The fruits of Bull's labours are currently on display at the 10th Annual Hyakunin Isshu Hanga Series Exhibition at Gallery Shinjuku Takano in Shinjuku, Tokyo. As well as enjoying wall-mounted prints, visitors to the exhibition will be able to view prints under the Edo-era lighting conditions for which they were originally designed - a room will be constructed in a corner of the gallery fitted with shoji screens through which artificial light will be shone to mimic daylight luminosity, revealing the hidden beauty of the works.
The 'Woodblock Shimbun' has a full selection of TV programs on file. Videos available include some of David's news appearances, complete feature programs, and some short documentaries on his work. The files are in QuickTime format, and can be easily viewed with your browser.
Program listings are on the Index page ...
Shokunin vs Craftsman
During the seven years that I have been living here in Japan and studying woodblock printmaking, I have visited many shokunin and have enjoyed long discusions with them about their life and work. I have been surprised by many of the things they have said, and have come to realize that their thinking is sometimes quite different from my Western conceptions of a craftsman. (1993)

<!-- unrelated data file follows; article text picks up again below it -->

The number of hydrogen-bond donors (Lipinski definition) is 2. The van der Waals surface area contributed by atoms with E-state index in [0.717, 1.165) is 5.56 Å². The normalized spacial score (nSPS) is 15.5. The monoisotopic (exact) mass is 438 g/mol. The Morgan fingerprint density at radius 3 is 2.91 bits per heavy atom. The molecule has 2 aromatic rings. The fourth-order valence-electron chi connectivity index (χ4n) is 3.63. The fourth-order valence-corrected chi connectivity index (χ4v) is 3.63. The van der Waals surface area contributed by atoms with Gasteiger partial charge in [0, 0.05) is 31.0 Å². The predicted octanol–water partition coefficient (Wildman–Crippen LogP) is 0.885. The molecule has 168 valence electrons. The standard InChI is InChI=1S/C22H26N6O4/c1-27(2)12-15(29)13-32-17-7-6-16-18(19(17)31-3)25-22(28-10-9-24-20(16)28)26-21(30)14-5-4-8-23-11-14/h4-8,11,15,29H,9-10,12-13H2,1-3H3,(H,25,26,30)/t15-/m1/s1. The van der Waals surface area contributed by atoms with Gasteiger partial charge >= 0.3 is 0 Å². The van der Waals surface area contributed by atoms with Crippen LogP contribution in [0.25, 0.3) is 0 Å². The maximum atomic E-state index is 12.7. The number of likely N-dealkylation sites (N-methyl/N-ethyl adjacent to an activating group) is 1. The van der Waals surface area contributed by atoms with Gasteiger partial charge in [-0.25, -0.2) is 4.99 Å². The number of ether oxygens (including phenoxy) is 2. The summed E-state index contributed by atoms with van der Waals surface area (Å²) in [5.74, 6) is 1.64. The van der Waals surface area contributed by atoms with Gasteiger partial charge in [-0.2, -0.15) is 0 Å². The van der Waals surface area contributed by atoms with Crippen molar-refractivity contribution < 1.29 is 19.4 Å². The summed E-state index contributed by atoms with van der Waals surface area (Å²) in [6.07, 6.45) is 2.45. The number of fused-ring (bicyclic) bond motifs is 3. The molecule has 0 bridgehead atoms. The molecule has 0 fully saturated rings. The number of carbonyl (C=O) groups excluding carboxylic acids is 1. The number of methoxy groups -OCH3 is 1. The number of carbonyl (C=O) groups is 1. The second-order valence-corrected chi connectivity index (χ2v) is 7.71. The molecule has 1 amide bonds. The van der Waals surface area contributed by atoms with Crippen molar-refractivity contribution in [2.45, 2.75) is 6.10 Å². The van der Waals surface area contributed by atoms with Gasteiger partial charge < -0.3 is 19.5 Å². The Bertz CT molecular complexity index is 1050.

In the wake of Hokusai
From behind his shaggy beard, affable British-born Canadian woodblock printmaker David Bull ended our interview at his studio in western Tokyo with what sounded like a challenge ... (2008)
13 Another Lucky Number
David Bull is as insistent as he is stubborn. No sooner has he sat me down beside his workbench (the only warm room in the house), with younger daughter Fumi (16) creating a Web page on the computer on top of the "kotatsu," than he is demanding how much I know about "hanga" (woodblock prints). "Hanga were never made to be framed and hung on walls," he states. "Premodern Japan had no such tradition. Prints were objects, not images, to be looked at in natural light. The best way for the art of the craftsman to be appreciated is in your hands, at a window." (2002)